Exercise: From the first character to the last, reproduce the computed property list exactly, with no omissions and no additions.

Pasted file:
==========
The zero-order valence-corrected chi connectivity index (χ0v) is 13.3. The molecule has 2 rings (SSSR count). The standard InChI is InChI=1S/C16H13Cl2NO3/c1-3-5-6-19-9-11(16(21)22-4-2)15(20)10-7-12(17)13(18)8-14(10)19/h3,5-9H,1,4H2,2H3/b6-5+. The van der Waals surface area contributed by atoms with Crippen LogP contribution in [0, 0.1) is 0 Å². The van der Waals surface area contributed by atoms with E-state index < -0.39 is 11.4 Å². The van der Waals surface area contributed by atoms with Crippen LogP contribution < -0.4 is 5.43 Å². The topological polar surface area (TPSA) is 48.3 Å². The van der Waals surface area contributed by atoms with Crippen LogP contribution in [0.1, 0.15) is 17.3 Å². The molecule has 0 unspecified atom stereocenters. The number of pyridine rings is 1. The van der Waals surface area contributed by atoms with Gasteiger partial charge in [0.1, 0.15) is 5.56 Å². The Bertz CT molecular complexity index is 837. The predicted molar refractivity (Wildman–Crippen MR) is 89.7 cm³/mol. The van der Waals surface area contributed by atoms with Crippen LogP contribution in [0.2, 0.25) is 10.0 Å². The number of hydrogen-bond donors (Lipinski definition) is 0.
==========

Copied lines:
The zero-order valence-corrected chi connectivity index (χ0v) is 13.3. The molecule has 2 rings (SSSR count). The standard InChI is InChI=1S/C16H13Cl2NO3/c1-3-5-6-19-9-11(16(21)22-4-2)15(20)10-7-12(17)13(18)8-14(10)19/h3,5-9H,1,4H2,2H3/b6-5+. The van der Waals surface area contributed by atoms with Crippen LogP contribution in [0, 0.1) is 0 Å². The van der Waals surface area contributed by atoms with E-state index < -0.39 is 11.4 Å². The van der Waals surface area contributed by atoms with Crippen LogP contribution < -0.4 is 5.43 Å². The topological polar surface area (TPSA) is 48.3 Å². The van der Waals surface area contributed by atoms with Crippen LogP contribution in [0.1, 0.15) is 17.3 Å². The molecule has 0 unspecified atom stereocenters. The number of pyridine rings is 1. The van der Waals surface area contributed by atoms with Gasteiger partial charge in [0.1, 0.15) is 5.56 Å². The Bertz CT molecular complexity index is 837. The predicted molar refractivity (Wildman–Crippen MR) is 89.7 cm³/mol. The van der Waals surface area contributed by atoms with Crippen LogP contribution in [0.2, 0.25) is 10.0 Å². The number of hydrogen-bond donors (Lipinski definition) is 0.